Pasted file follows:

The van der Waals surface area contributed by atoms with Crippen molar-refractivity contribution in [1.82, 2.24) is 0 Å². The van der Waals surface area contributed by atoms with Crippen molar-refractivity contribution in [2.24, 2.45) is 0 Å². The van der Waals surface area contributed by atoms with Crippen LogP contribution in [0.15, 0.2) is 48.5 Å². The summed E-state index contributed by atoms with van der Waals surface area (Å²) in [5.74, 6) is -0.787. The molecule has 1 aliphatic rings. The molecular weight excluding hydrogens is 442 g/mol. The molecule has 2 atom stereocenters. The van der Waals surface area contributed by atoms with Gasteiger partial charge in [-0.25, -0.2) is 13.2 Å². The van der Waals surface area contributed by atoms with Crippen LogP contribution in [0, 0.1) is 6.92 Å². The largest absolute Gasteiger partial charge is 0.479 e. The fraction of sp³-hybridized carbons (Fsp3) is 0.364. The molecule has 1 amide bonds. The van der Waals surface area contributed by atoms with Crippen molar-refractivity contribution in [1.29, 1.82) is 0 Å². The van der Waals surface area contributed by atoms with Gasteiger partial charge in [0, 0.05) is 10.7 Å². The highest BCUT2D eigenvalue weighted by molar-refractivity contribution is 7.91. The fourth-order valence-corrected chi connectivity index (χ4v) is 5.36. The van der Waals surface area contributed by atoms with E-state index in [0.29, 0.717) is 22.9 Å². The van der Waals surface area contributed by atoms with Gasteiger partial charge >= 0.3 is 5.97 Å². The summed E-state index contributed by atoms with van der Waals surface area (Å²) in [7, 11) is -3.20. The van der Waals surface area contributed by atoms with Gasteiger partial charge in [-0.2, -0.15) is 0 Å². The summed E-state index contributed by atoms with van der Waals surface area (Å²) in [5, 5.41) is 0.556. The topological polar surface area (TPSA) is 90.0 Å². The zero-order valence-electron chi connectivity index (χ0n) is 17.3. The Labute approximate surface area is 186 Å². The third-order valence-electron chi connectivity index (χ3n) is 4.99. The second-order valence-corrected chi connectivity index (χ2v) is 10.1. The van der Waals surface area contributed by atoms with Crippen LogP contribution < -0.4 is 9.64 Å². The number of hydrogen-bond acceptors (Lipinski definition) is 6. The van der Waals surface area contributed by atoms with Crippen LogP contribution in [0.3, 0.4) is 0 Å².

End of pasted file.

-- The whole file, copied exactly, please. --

The van der Waals surface area contributed by atoms with Crippen molar-refractivity contribution in [1.82, 2.24) is 0 Å². The van der Waals surface area contributed by atoms with Crippen molar-refractivity contribution in [2.24, 2.45) is 0 Å². The van der Waals surface area contributed by atoms with Crippen LogP contribution in [0.15, 0.2) is 48.5 Å². The summed E-state index contributed by atoms with van der Waals surface area (Å²) in [5.74, 6) is -0.787. The molecule has 1 aliphatic rings. The molecular weight excluding hydrogens is 442 g/mol. The molecule has 2 atom stereocenters. The van der Waals surface area contributed by atoms with Gasteiger partial charge in [-0.25, -0.2) is 13.2 Å². The van der Waals surface area contributed by atoms with Crippen LogP contribution in [0, 0.1) is 6.92 Å². The largest absolute Gasteiger partial charge is 0.479 e. The fraction of sp³-hybridized carbons (Fsp3) is 0.364. The molecule has 1 amide bonds. The van der Waals surface area contributed by atoms with Crippen molar-refractivity contribution in [1.29, 1.82) is 0 Å². The van der Waals surface area contributed by atoms with Gasteiger partial charge in [0, 0.05) is 10.7 Å². The highest BCUT2D eigenvalue weighted by molar-refractivity contribution is 7.91. The fourth-order valence-corrected chi connectivity index (χ4v) is 5.36. The van der Waals surface area contributed by atoms with E-state index in [0.29, 0.717) is 22.9 Å². The van der Waals surface area contributed by atoms with Gasteiger partial charge >= 0.3 is 5.97 Å². The summed E-state index contributed by atoms with van der Waals surface area (Å²) in [7, 11) is -3.20. The van der Waals surface area contributed by atoms with Gasteiger partial charge in [-0.2, -0.15) is 0 Å². The summed E-state index contributed by atoms with van der Waals surface area (Å²) in [5, 5.41) is 0.556. The topological polar surface area (TPSA) is 90.0 Å². The zero-order valence-electron chi connectivity index (χ0n) is 17.3. The Labute approximate surface area is 186 Å². The third-order valence-electron chi connectivity index (χ3n) is 4.99. The second-order valence-corrected chi connectivity index (χ2v) is 10.1. The van der Waals surface area contributed by atoms with Crippen LogP contribution < -0.4 is 9.64 Å². The number of hydrogen-bond acceptors (Lipinski definition) is 6. The van der Waals surface area contributed by atoms with Crippen LogP contribution in [0.3, 0.4) is 0 Å².